Topology Seminar
Seminar website

Posted August 24, 2017

Last modified September 19, 2017

Mike Wong, Louisiana State University

TBD

Topology Seminar
Seminar website

Posted August 27, 2017

Last modified October 16, 2017

Robin Koytcheff, University of Louisiana, Lafayette

Homotopy string links, configuration spaces, and the kappa invariant

Abstract: A link is an embedding of disjoint circles in space. A link homotopy is a path between two links where distinct components may not pass through each other, but where a component may pass through itself. In the 1990s, Koschorke conjectured that link homotopy classes of n-component links are distinguished by the kappa invariant. This invariant is essentially the map that a link induces on configuration spaces of n points. In joint work with F. Cohen, Komendarczyk, and Shonkwiler, we proved an analogue of this conjecture for string links. A key ingredient is a multiplication on maps of configuration spaces, akin to concatenation of loops in a space. This approach is related to recent joint work with Budney, Conant, and Sinha on finite-type knot invariants and the Taylor tower for the space of knots.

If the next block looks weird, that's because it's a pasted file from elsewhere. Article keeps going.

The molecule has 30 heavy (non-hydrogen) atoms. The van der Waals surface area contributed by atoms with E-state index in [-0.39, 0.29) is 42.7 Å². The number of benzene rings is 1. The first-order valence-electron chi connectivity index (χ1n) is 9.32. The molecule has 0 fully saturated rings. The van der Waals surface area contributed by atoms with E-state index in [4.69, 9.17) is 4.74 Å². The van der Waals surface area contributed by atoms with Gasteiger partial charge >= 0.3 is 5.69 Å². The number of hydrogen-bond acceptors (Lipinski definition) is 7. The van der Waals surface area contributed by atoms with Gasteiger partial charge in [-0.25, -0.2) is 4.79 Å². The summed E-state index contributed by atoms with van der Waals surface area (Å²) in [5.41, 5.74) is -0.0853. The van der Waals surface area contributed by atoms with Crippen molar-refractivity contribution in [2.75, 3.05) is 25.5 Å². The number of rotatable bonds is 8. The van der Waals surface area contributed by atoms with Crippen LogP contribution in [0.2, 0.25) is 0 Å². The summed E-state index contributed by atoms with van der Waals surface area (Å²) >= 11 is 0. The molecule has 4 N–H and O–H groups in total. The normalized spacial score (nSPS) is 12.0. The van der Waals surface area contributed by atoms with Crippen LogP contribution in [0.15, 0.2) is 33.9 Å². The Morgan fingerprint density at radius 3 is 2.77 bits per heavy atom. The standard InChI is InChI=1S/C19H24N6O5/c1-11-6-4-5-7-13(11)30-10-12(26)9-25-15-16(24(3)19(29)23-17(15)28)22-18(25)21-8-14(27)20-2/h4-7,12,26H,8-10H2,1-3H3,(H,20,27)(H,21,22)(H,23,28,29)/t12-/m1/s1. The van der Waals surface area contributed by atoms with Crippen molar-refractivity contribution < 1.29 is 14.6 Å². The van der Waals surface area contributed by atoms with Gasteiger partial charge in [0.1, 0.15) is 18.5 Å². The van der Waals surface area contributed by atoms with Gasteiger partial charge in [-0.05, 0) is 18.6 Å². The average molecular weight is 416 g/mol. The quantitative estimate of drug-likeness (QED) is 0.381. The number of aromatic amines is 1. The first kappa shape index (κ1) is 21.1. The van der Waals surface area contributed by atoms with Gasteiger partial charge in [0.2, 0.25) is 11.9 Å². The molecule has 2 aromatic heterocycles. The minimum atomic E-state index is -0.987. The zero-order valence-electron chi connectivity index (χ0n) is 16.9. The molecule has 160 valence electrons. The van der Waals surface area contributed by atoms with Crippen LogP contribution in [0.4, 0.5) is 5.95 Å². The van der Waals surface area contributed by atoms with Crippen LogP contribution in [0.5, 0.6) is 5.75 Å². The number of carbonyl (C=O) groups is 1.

Topology Seminar
Seminar website

Posted September 13, 2017

Last modified September 20, 2017

Yilong Wang, The Ohio State University

Integrality for SO(p)_2-TQFTs

Abstract: Representation theory of quantum groups at roots of unity give rise to modular tensor categories hence TQFTs, and the 3-manifold invariants from such constructions are known to be algebraic integers. In this talk, I will introduce the SO(p)_2-TQFT as an example of the above construction, and I will present our results on the integral lattices of the SO(p)_2-TQFT in genus 1 and one-punctured torus.

Topology Seminar
Seminar website

Posted November 7, 2017

3:30 pm - 4:30 pm Lockett 233
Mike Wong, Louisiana State University

Ends of moduli spaces in bordered Floer homology I

Abstract: Bordered Floer homology is an invariant associated to 3-manifolds with parametrized boundary, created by Lipshitz, Ozsvath, and Thurston as an extension of Heegaard Floer homology. In this framework, we associate a differential graded algebra A(F) to each surface, and an A-infinity module CF^(Y) to each bordered 3-manifold Y. The module CF^(Y) satisfies a structural equation that should be thought of as the analogue of the condition d^2=0 for chain complexes, obtained by considering ends of moduli spaces that appear in the definition of CF^(Y). In two consecutive expository talks, we will discuss specific examples that illustrate how these ends of moduli spaces match up in pairs. As a starting point, in this talk, we will first focus on the case of grid homology, a specialization of Heegaard Floer homology. No prior knowledge is necessary, as a brief introduction to grid homology will be given.